Saturday’s Florida Department of Health COVID-19 update report was record breaking. There were 4,049 new COVID-19 cases since Friday, which sets a new record for the most cases reported in the state of Florida in one day. FDOH also reported that there were 40 deaths across the state.

Saturday’s report brings the total number of confirmed cases in Florida over 90,000 to 93,797. and the current death toll to 3,144.

Osceola County has moved over the 1000 mark with a total of 1007 cases. 47 of them coming since Friday.

Locally, the 20-34 age group has seen an increase in cases, and the median age for new cases reported in Osceola County the last 14 days is 27 years old.

While case numbers go up in Osceola County mirroring the spike across the state, Florida Department of Health in Osceola County Director Vianca McCluskey said those younger patients have fewer outcomes that require a hospital stay, so the percentage of cases needing hospitalizations is slightly lower, and that area hospitals are reporting no significant impacts with the spike in COVID-19 cases.

The Health Department has identified outbreaks in some households and businesses within the county, McCkuskey said. She also noted that testing is way up, especially thus far this month.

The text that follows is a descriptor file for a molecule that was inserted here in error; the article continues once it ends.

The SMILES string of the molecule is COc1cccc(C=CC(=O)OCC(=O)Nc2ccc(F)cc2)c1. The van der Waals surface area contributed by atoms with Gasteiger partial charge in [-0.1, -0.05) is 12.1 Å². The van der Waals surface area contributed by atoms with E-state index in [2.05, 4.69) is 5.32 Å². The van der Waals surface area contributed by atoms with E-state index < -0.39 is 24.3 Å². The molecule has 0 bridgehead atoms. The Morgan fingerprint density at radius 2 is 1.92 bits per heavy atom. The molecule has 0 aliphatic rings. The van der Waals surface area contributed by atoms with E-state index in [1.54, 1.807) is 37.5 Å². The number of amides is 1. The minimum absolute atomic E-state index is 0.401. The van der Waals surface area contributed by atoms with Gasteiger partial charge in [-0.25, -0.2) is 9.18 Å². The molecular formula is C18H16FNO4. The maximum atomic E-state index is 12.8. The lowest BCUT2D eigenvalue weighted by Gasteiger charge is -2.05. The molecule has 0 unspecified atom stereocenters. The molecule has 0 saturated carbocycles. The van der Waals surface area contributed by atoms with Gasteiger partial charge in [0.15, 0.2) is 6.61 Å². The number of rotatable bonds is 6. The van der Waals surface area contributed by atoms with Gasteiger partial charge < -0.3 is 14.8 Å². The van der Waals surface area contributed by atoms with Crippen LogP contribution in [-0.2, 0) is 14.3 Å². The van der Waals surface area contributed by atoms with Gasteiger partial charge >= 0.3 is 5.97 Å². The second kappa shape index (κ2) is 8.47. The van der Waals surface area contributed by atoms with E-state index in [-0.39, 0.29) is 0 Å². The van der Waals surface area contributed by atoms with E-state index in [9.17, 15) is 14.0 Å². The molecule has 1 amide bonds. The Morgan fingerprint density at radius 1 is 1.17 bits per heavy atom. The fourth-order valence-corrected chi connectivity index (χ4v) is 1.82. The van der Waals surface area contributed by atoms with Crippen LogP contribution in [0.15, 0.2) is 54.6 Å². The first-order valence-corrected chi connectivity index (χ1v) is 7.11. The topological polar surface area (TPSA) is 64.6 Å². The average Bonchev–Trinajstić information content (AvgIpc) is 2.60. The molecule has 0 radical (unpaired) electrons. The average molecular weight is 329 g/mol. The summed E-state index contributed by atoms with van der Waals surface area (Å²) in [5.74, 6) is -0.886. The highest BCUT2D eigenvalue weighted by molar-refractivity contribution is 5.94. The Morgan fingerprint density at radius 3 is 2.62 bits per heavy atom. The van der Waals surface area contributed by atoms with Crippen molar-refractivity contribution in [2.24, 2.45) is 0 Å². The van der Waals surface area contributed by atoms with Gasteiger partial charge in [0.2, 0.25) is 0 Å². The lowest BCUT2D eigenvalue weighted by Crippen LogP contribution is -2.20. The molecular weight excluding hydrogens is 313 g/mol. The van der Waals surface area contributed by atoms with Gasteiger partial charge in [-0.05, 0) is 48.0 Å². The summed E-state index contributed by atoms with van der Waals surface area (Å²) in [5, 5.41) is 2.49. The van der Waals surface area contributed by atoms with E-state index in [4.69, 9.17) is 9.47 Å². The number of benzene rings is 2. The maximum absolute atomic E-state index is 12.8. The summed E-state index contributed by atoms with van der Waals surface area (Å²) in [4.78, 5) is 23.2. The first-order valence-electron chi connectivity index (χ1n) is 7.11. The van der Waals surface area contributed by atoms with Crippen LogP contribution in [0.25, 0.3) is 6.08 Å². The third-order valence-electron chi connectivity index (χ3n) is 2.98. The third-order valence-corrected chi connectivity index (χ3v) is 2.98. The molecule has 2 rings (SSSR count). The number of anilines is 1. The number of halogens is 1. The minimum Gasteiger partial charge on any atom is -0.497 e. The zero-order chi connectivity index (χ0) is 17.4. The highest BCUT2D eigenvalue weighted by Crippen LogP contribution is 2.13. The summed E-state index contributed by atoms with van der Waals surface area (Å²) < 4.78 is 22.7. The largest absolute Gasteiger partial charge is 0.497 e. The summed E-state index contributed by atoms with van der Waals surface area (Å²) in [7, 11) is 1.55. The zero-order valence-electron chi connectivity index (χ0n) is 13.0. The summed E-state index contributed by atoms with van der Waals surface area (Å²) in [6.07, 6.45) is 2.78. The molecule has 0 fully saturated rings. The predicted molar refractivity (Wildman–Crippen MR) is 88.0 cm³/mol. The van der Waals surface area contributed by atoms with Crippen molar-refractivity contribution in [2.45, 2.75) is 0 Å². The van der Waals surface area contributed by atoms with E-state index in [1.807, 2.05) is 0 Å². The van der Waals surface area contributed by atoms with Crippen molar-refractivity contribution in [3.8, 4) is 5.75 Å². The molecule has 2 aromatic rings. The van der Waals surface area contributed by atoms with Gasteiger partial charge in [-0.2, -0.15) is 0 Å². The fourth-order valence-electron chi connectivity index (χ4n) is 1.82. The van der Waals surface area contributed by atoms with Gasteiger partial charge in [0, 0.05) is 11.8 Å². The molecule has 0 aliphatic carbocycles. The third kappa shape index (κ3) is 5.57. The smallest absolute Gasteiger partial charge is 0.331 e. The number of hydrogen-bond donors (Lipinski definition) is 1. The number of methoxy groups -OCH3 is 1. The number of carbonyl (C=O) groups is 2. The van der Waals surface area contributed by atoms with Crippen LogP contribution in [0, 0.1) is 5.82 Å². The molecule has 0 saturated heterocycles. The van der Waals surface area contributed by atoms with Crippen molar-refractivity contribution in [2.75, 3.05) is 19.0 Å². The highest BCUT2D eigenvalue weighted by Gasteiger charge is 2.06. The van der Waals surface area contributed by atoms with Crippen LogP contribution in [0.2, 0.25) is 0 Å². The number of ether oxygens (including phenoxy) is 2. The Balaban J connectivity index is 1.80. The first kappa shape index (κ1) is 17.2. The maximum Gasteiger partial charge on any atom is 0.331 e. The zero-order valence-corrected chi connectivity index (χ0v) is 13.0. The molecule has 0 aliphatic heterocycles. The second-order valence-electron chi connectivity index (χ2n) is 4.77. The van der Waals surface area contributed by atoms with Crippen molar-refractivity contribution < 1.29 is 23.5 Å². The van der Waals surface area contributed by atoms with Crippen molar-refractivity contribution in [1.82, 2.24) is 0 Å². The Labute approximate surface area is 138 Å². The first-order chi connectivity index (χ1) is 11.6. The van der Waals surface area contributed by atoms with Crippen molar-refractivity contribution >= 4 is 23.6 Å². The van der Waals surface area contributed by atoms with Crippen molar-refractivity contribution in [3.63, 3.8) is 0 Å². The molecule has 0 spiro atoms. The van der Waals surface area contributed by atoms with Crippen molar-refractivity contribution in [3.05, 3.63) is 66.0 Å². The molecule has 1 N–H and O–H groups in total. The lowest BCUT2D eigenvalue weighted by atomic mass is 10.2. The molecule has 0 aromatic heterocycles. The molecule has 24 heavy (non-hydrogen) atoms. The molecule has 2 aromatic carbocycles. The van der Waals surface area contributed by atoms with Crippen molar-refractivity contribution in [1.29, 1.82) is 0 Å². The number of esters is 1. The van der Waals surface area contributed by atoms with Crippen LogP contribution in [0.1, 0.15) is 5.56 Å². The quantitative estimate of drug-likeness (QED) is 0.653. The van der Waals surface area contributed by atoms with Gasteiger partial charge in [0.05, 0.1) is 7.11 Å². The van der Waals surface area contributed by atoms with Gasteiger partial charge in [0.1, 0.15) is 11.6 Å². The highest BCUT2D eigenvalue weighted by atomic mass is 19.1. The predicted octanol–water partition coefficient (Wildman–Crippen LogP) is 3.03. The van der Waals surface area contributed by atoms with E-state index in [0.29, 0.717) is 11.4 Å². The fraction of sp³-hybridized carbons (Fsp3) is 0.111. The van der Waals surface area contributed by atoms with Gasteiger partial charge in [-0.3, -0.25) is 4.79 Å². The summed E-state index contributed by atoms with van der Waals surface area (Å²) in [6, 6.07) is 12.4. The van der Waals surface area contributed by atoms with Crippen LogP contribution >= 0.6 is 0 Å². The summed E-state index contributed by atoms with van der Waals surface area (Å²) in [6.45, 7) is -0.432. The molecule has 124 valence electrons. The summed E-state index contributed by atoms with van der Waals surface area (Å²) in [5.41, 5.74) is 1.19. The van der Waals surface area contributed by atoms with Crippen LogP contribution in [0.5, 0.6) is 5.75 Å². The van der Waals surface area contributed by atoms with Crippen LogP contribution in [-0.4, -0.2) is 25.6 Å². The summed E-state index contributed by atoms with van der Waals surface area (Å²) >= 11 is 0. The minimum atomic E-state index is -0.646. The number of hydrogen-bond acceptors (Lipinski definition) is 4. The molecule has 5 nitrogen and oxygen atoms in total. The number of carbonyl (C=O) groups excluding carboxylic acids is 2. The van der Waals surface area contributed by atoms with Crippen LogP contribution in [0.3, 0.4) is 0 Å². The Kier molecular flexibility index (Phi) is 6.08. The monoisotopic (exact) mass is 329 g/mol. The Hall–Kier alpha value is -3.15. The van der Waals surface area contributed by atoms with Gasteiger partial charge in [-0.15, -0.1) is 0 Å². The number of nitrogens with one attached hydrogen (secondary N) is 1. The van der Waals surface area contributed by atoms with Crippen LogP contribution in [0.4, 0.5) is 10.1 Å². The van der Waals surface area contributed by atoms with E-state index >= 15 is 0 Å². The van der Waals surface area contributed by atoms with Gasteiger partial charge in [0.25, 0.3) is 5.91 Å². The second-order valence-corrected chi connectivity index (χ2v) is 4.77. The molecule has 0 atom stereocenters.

“We’ve tested 5,200 just this month (June), which is more than we did in April,” she said.  “We should eclipse our total for May, too.”

The county’s testing capability expands next week when Sunrise Pharmacy in Kissimmee will begin testing Tuesdays, Wednesdays and Thursdays from 10 a.m. to 1 p.m. Appointments are required; call 407-434-4434 to schedule testing.

Beyond that, the message is that if people can do the small things like washing hands frequently, maintaining six-foot distancing and, most importantly, following the county mandate to wear a face covering in public places since April that Orange County put in place Thursday, this spread can be greatly slowed.

“The masks are not a punishment or political statement. They are a public health safety precaution,” County Commission Chair Viviana Janer said Friday. “Yes, they can get hot. I carry three with me and change them out through the day. But it’s an important measure, and only works if everyone takes part. I’m proud of our community who are doing their part to take responsibility. Those who don’t will make the end of this crisis be farther out than any of us want it to be.”

According to the Department of Health, 86% of the state’s 3,104 fatalities due to the virus are over 65 years old.